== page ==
LAW OFFICE OF DENISE J. PATTON

4760 Fairfax Ave. Palatine, IL 60067

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CO-PARENT ADOPTION?

SECOND PARENT ADOPTION?

SAME-SEX ADOPTION?

In Cook County, Illinois, the courts have held, and the appellate court affirmed, that same sex parents do have standing under the Adoption Act to petition the court for adoption.

Cook County, Illinois, handles a large number of "second parent" also called "co-parent adoptions" also referred to as "same sex adoptions". The Cook County courts have allowed the adoption of children in cases where one of the adoptive parents is a biological parent as well as in cases where there is no genetic relationship, allowing both parents to adopt at once. Many other counties are becoming familiar with Co-parent adoptions and I have filed these cases in other counties as well.

IMPORTANT: Where one parent is a biological parent and the second parent is already on the child's birth certificate, it is still important for the second parent to adopt the child in order to legally establish some parental rights for themselves over the child. The failure to take this step may jeopardize the non-biological parent's parental rights should they decide to separate or divorce. (See FAQ below)

 

Overall, Co-parent adoptions have become fairly routine in many counties in Illinois and they are treated very similar to other stepparent adoptions.

 

I do represent Co-Parents from counties all over Illinois in these kinds of adoptions.

FREQUENTLY ASKED QUESTIONS REGARDING SAME SEX ADOPTIONS:

1. If we are married or joined in Civil Union do we still need to adopt?

While legally it is not required as Illinois law directs that both of your names go on the birth certificate, many professionals recommend gay couples follow up with an adoption to avoid problems that may arise with other states in the future.  Birth certificates are administrative documents and not the same as a court order.  Other states do not have to recognize administrative documents but must recognize another state's court order and give it full faith and credit.  To protect your parental rights you should absolutely do an adoption.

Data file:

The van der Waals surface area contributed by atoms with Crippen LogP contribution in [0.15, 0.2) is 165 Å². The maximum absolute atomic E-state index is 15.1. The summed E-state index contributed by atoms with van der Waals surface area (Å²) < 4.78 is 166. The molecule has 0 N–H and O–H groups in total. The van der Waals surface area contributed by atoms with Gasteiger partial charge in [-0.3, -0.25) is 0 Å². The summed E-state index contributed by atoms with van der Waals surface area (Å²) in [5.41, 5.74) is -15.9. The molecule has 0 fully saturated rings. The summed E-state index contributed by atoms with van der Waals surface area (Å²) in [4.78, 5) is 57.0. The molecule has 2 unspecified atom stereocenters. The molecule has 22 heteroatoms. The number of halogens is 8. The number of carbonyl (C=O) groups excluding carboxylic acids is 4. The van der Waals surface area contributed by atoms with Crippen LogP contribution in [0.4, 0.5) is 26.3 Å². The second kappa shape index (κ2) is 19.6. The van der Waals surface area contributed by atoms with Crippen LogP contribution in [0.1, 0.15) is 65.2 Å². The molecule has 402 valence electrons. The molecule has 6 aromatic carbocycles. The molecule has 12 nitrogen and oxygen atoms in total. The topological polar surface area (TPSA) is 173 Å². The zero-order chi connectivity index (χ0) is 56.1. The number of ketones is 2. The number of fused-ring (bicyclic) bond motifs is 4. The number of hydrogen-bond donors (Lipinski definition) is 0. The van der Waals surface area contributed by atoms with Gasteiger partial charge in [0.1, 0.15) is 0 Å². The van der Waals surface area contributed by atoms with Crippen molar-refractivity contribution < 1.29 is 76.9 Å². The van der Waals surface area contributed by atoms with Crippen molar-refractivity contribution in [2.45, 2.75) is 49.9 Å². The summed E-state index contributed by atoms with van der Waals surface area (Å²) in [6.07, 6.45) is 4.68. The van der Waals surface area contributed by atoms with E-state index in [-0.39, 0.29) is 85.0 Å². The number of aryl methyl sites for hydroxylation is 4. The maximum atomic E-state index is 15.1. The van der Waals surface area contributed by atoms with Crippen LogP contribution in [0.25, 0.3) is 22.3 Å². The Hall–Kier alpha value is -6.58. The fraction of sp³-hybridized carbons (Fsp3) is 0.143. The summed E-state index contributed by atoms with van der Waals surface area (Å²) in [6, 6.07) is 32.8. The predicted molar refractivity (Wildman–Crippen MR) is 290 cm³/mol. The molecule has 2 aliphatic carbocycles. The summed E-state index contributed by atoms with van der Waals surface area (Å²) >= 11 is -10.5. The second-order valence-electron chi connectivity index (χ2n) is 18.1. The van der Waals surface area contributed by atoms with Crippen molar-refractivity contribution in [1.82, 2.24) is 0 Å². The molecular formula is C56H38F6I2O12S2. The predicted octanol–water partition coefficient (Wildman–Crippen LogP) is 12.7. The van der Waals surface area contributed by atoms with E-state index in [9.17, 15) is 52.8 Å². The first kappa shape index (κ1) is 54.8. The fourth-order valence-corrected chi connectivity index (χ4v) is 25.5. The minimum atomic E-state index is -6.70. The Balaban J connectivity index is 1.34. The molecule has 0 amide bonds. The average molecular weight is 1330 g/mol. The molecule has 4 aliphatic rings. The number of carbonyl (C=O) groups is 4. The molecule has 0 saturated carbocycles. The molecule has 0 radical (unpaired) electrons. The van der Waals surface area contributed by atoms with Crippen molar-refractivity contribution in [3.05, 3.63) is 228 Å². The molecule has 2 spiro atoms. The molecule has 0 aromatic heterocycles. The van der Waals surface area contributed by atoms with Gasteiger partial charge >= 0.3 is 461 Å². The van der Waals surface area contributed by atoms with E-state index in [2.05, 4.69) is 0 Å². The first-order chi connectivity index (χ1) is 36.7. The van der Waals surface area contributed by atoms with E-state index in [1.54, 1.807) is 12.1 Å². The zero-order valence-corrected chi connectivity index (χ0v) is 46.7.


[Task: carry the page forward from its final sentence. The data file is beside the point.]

2. If both of our names are on the birth certificate should we still do an adoption?  

YES!  A birth certificate is a presumption of parentage, not proof, of parentage. There are some jurisdictions where the presumption has been found NOT to apply to same-sex couples. As stated above other states do not have to recognize administrative documents but must recognize another state's court order and give it full faith and credit.  To protect your parental rights you should absolutely do an adoption.
 

3. Do we have to file in the County we reside in? 

No, you can file in any county in Illinois.
 

4. Will we need to have a homestudy done?

No, you should not have to have one completed.
 

5. Can we get started on the adoption before the baby is born?

No, you should wait for the birth of the baby.
 

6. We used a known sperm donor do we have to terminate his parental rights?

Yes, as part of the adoption a known donor should have his parental rights terminated in court, unless there was a contract signed, each party had their own attorney, and the donation was made in doctor's office.
 

7. How much does is cost to do a co-parent adoption in Illinois?  

The fees will vary depending on your circumstances and which county you choose to file in (if you live in Illinois you can choose any county in Illinois to file in).  For an idea of costs visit the Legal Fee page on this website or your can call 847-925-9072 for a more exact quote.